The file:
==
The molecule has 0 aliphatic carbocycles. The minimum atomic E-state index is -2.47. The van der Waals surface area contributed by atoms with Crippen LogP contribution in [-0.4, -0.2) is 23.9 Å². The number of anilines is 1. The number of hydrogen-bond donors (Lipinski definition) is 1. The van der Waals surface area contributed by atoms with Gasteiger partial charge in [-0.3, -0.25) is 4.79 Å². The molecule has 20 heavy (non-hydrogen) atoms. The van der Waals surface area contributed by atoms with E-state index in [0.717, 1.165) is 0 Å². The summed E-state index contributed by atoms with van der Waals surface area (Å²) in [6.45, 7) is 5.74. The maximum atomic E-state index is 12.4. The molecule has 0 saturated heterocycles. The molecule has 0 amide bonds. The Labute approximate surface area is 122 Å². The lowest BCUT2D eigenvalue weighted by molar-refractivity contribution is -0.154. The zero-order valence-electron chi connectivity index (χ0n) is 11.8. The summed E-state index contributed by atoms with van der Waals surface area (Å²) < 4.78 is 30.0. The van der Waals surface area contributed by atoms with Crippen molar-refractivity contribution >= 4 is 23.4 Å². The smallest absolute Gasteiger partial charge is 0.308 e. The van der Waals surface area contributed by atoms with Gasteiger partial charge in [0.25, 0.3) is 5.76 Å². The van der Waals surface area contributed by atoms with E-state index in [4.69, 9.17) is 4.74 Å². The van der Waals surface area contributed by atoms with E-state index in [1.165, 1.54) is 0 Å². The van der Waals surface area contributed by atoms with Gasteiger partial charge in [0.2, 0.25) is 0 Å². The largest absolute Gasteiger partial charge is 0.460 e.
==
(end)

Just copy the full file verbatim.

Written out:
The molecule has 0 aliphatic carbocycles. The minimum atomic E-state index is -2.47. The van der Waals surface area contributed by atoms with Crippen LogP contribution in [-0.4, -0.2) is 23.9 Å². The number of anilines is 1. The number of hydrogen-bond donors (Lipinski definition) is 1. The van der Waals surface area contributed by atoms with Gasteiger partial charge in [-0.3, -0.25) is 4.79 Å². The molecule has 20 heavy (non-hydrogen) atoms. The van der Waals surface area contributed by atoms with E-state index in [0.717, 1.165) is 0 Å². The summed E-state index contributed by atoms with van der Waals surface area (Å²) in [6.45, 7) is 5.74. The maximum atomic E-state index is 12.4. The molecule has 0 saturated heterocycles. The molecule has 0 amide bonds. The Labute approximate surface area is 122 Å². The lowest BCUT2D eigenvalue weighted by molar-refractivity contribution is -0.154. The zero-order valence-electron chi connectivity index (χ0n) is 11.8. The summed E-state index contributed by atoms with van der Waals surface area (Å²) < 4.78 is 30.0. The van der Waals surface area contributed by atoms with Crippen molar-refractivity contribution >= 4 is 23.4 Å². The smallest absolute Gasteiger partial charge is 0.308 e. The van der Waals surface area contributed by atoms with Gasteiger partial charge in [0.25, 0.3) is 5.76 Å². The van der Waals surface area contributed by atoms with E-state index in [4.69, 9.17) is 4.74 Å². The van der Waals surface area contributed by atoms with E-state index in [1.165, 1.54) is 0 Å². The van der Waals surface area contributed by atoms with Gasteiger partial charge in [0.2, 0.25) is 0 Å². The largest absolute Gasteiger partial charge is 0.460 e.